A little sympathy for the Balloon Boy dad, please. Yes, he "grotesquely" put his kids through hell, but he’s also a fitting emblem—and the “inevitable product”—of our time, writes Frank Rich. Richard Heene gave us a fake spectacle that reflects our era much as “War of the Worlds” did on the eve of WWII. It's not his fault we live in an age in which “news, reality television and reality itself are hopelessly scrambled, and the warp-speed imperatives of cable-Internet competition allow no time for fact checking.”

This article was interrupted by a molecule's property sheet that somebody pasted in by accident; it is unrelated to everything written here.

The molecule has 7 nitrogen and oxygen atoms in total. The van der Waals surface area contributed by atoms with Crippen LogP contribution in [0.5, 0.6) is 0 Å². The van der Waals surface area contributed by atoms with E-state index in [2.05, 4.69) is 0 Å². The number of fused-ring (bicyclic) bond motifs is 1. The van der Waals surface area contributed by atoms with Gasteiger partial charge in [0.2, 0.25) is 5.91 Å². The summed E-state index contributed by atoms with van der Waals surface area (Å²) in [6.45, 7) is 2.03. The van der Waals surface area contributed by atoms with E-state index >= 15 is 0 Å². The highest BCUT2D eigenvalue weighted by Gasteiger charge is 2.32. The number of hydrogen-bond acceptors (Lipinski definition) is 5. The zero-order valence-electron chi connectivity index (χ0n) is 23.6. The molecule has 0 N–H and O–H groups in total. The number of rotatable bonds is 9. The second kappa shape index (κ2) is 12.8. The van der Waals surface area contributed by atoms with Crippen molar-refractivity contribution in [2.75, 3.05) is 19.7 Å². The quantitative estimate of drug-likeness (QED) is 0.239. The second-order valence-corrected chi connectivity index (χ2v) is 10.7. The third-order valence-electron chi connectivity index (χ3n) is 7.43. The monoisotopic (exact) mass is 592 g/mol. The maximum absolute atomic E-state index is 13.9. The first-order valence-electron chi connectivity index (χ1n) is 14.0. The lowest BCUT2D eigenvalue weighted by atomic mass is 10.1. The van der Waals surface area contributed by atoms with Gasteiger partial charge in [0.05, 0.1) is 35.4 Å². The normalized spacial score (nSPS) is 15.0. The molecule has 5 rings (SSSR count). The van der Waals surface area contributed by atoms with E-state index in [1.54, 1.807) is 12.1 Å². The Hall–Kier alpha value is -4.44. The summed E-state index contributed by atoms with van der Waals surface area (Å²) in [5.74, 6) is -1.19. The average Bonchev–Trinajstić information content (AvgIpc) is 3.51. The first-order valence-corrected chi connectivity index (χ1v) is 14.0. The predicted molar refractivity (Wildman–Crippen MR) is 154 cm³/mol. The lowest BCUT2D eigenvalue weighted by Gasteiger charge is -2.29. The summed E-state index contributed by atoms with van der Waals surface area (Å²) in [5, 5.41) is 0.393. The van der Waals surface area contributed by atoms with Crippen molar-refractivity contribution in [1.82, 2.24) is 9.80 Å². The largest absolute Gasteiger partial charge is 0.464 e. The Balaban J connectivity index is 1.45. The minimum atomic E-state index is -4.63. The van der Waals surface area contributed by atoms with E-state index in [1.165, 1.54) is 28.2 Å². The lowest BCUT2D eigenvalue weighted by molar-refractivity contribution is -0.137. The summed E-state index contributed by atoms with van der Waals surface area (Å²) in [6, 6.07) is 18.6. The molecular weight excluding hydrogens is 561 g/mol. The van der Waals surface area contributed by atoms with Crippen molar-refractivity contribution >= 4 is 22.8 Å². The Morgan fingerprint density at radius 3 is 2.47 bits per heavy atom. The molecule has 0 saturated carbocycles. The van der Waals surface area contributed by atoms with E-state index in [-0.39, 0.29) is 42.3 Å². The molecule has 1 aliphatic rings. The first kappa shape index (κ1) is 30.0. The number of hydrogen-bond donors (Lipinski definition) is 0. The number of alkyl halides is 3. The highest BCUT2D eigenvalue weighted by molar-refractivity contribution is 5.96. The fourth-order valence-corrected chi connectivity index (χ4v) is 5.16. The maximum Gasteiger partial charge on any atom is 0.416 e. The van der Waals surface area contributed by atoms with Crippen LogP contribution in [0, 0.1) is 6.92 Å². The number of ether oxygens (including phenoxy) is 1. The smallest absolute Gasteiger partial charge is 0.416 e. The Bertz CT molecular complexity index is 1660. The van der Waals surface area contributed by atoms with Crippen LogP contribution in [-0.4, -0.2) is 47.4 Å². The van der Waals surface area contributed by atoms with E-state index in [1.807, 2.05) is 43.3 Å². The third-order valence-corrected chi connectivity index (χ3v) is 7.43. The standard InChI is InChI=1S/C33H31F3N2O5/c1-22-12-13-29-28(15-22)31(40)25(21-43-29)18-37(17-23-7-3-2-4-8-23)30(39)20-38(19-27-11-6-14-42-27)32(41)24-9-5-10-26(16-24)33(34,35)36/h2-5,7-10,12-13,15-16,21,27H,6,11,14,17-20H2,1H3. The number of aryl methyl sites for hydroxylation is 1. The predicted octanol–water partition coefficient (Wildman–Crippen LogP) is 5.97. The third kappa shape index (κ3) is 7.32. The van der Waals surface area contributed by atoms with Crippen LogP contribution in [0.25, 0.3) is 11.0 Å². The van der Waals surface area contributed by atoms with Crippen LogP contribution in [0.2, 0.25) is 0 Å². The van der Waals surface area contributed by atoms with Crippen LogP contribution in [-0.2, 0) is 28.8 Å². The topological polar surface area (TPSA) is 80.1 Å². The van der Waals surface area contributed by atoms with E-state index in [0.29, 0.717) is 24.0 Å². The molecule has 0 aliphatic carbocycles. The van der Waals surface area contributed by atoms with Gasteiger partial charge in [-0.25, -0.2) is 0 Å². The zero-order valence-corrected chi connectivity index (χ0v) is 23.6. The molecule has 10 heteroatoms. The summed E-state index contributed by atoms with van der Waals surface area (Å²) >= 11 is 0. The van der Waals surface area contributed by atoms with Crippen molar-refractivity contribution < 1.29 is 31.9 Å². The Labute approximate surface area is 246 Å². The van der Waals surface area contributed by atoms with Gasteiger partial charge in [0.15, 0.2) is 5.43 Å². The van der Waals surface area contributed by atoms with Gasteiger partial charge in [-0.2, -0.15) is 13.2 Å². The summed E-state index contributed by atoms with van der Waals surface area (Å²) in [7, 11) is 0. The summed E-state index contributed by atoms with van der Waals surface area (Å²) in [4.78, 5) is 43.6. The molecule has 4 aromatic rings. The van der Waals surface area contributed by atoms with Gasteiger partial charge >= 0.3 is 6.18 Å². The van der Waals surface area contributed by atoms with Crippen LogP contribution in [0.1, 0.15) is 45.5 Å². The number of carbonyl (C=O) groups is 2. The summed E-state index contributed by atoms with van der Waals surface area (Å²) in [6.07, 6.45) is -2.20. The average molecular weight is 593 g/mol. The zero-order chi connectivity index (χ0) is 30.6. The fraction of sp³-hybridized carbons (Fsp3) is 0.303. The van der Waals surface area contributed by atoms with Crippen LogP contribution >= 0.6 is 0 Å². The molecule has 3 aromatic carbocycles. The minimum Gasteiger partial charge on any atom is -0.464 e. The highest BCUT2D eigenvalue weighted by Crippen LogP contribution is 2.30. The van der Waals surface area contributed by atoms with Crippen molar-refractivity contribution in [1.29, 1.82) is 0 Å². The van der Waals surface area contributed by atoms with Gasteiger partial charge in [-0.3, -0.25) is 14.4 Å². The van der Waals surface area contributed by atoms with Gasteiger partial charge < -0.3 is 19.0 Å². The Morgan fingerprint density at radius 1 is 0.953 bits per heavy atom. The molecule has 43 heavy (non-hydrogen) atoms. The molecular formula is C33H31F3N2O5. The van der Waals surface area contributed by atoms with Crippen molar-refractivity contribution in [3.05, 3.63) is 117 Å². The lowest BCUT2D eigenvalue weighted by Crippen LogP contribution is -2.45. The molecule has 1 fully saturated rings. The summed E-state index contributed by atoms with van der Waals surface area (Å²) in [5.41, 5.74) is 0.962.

It's easy to see how Heene got seduced by this environment, writes Rich in the New York Times. He's an under-employed handyman who tried to make a buck in one of the "last dependable job engines"—the circus of reality TV. When compared with other hoaxes hyped by the media and bought by an eager public—the dot-com bust, Saddam's WMDs, the banking bubble—this one is benign. "The ultimate joke is that Heene, unlike the reckless gamblers at the top of Citigroup and AIG, may be the one with a serious shot at ending up behind bars."